Overall draft grade : A
Like no other Seahawks draft I’ve ever seen before, Pete Carroll and John Schneider drafted for scheme in 2012. Bruce Irvin is a natural born LEO pass rusher. Bobby Wagner’s addition is key because his speed will mask some of the scheme weaknesses of having such a large defensive line. Seattle added a second fast linebacker to help improve this scheme weakness later with Korey Toomer. Russell Wilson is a quarterback that must be schemed around his height problem in order to succeed. Thankfully, Seattle’s point guard quarterback style of offense is friendlier to short quarterbacks, so Wilson’s actually got a decent shot of making this work. Robert Turbin is a powerful north/south runner- the perfect compliment for Tom Cable’s power zone blocking scheme and the team’s overall smash mouth identity.
With their non-need picks, the Seahawks added another six foot press corner with striking similarities to Richard Sherman, a player that boomed as a result of Seattle’s coverage scheme. They added another Kam Chancellor type in Winston Guy, a player who might have gone much earlier than the 6th round if not for his speed limiting him to an in-the-box safety role at the next level. Seattle is one of just a few teams that use a regular in-the-box safety, so they picked up a terrific late round value who’s one major drawback will be minimized by Seattle’s scheme. With their final pick, they added depth at the five tech with Greg Scruggs.
With the exception of Sweezy and Howard, every pick Seattle added was either scheme dependent (Irvin, Wilson, Lane, Guy) or will help make the scheme work better (Wagner, Turbin, Toomer, Scruggs).
After learning the truth about the value of the Irvin and Wilson picks, I no longer have the “unnecessary opportunity cost” angle to weigh down my enthusiasm for those additions. I want to hug John Schneider and Pete Carroll for adding Irvin and Wilson- as they were personally my two favorite players in the whole draft. Statistically, the odds are against Wilson and there is a lot of risk for Irvin too, but then again, Wilson is not your average 3rd round quarterback and Irvin is going to a defense that is tailor made to maximize his strengths and mask his weaknesses. If both Irvin and Wilson live up to their potential, they alone could make the 2012 draft the greatest in team history.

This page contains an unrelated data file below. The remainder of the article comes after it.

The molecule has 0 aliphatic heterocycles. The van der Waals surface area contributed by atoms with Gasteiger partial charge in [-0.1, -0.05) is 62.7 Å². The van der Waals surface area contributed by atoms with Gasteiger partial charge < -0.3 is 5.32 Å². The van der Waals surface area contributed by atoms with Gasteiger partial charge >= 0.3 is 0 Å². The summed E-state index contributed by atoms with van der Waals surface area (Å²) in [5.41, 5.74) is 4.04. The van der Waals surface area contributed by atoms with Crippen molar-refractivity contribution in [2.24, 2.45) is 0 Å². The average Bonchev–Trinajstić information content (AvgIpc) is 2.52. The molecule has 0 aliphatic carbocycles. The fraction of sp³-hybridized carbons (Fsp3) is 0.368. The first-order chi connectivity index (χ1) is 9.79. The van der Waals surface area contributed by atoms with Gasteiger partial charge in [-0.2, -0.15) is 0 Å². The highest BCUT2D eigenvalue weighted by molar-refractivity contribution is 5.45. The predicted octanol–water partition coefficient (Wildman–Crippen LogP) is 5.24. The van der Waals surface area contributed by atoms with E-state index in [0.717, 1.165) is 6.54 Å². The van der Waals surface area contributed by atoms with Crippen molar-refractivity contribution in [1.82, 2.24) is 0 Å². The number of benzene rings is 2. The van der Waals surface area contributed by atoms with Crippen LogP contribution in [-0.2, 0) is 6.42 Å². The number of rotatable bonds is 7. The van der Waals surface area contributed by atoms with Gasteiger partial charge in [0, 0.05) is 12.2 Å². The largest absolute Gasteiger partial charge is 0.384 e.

Wilson and Turbin provide the draft with a pair of low risk additions. In my tape study, I found very few glaring flaws in either player. If both aren’t still on this team in four years time, I’d be surprised.
I really liked the theme of targeting high upside players with every single one of Seattle’s late round picks. If even one or two of them lives up to their potential, it could make this draft great just like how KJ Wright and Richard Sherman did last year.
I gave the Seahawks an A+, B-, A+, and A for their first four picks- the picks that directly related to their pre-draft goals. I thought their decision-making was superb- with the only exception being their move down in the second round, which was arguably still worth it since it’s certainly possibly that whatever difference there is between Kendricks’ upside and Wagner’s upside could be made up by the additions of Toomer and Scruggs.
Over the last three years I’ve been consistently impressed by John Schneider’s drafting technique for three reasons: (1): he has an uncanny sense of where players will go in the draft, (2) his intense work ethic, and (3) his ability to not only coexist with Pete Carroll, but to mind-meld with him and the rest of the coaching staff. Because of their remarkable cohesion, we’ve already seen tremendous success when drafting for scheme- and their 2012 effort drafted for scheme like none other.
The Seahawks have drawn mostly terrible draft grades from outsiders. This is caused by a dual misunderstanding: the first being that Irvin and Wilson could have been drafted later, and the second being a lack of understanding and appreciation for how Pete Carroll has achieved results through scheme. Irvin and Wilson might have been completely off the draft boards of some teams and for good reason- their talents are specific to certain schemes and they wouldn’t work out for a lot of other franchises- just like how Brandon Browner wouldn’t be a pro-bowl corner on a lot of other defenses.
There is a lot of risk in this draft, but also a ridiculous amount of upside. If Seattle can win with scheme as they have done so many times before, this draft not only has a chance to be the greatest in franchise history, it has a chance to be among the greatest in NFL history. It’s hardly a sure thing, but I say this honestly, I have never before experienced a Seahawks draft that felt quite the same as this one did. I don’t think I’ve ever felt more excited about a draft’s potential, either. And I think if Pete and John could hit the reset button and try it all over again, and therefore risk losing some of the players they ended up with, I don’t think they’d do it. I think this is a draft that keeps Pete and John up all night, but not because of second guessing. It’s because they are too excited to sleep.